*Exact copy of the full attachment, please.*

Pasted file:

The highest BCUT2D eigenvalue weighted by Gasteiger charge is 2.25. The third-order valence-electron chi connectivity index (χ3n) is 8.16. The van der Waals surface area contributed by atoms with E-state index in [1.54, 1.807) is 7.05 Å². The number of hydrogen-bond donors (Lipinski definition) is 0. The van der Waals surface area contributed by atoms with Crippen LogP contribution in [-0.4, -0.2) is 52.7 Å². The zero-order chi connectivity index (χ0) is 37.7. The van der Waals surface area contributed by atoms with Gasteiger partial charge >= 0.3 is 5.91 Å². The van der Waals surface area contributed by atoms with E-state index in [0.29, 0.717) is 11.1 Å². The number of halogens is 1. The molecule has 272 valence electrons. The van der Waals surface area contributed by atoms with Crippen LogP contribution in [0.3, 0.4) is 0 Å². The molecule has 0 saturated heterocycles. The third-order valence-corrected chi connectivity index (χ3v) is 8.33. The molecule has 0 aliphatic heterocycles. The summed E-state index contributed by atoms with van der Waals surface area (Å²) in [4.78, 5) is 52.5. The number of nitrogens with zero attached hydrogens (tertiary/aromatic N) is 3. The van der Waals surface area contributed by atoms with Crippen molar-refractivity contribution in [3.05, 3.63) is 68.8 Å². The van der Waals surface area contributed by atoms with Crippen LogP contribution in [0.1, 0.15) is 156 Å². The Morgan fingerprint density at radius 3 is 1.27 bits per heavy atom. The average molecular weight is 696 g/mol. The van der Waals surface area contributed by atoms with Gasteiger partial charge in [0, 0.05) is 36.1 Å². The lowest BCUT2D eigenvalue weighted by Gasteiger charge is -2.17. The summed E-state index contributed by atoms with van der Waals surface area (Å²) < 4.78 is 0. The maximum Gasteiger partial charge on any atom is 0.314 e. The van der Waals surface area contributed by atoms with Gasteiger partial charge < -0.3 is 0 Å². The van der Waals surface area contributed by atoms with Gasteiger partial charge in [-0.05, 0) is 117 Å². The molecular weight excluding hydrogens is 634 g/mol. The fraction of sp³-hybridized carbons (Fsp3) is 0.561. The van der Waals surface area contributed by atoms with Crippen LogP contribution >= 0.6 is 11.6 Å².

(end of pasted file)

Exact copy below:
The highest BCUT2D eigenvalue weighted by Gasteiger charge is 2.25. The third-order valence-electron chi connectivity index (χ3n) is 8.16. The van der Waals surface area contributed by atoms with E-state index in [1.54, 1.807) is 7.05 Å². The number of hydrogen-bond donors (Lipinski definition) is 0. The van der Waals surface area contributed by atoms with Crippen LogP contribution in [-0.4, -0.2) is 52.7 Å². The zero-order chi connectivity index (χ0) is 37.7. The van der Waals surface area contributed by atoms with Gasteiger partial charge >= 0.3 is 5.91 Å². The van der Waals surface area contributed by atoms with E-state index in [0.29, 0.717) is 11.1 Å². The number of halogens is 1. The molecule has 272 valence electrons. The van der Waals surface area contributed by atoms with Crippen LogP contribution in [0.3, 0.4) is 0 Å². The molecule has 0 saturated heterocycles. The third-order valence-corrected chi connectivity index (χ3v) is 8.33. The molecule has 0 aliphatic heterocycles. The summed E-state index contributed by atoms with van der Waals surface area (Å²) in [4.78, 5) is 52.5. The number of nitrogens with zero attached hydrogens (tertiary/aromatic N) is 3. The van der Waals surface area contributed by atoms with Crippen molar-refractivity contribution in [3.05, 3.63) is 68.8 Å². The van der Waals surface area contributed by atoms with Crippen LogP contribution in [0.1, 0.15) is 156 Å². The Morgan fingerprint density at radius 3 is 1.27 bits per heavy atom. The average molecular weight is 696 g/mol. The van der Waals surface area contributed by atoms with Gasteiger partial charge in [0, 0.05) is 36.1 Å². The lowest BCUT2D eigenvalue weighted by Gasteiger charge is -2.17. The summed E-state index contributed by atoms with van der Waals surface area (Å²) < 4.78 is 0. The maximum Gasteiger partial charge on any atom is 0.314 e. The van der Waals surface area contributed by atoms with Gasteiger partial charge < -0.3 is 0 Å². The van der Waals surface area contributed by atoms with Gasteiger partial charge in [-0.05, 0) is 117 Å². The molecular weight excluding hydrogens is 634 g/mol. The fraction of sp³-hybridized carbons (Fsp3) is 0.561. The van der Waals surface area contributed by atoms with Crippen LogP contribution >= 0.6 is 11.6 Å².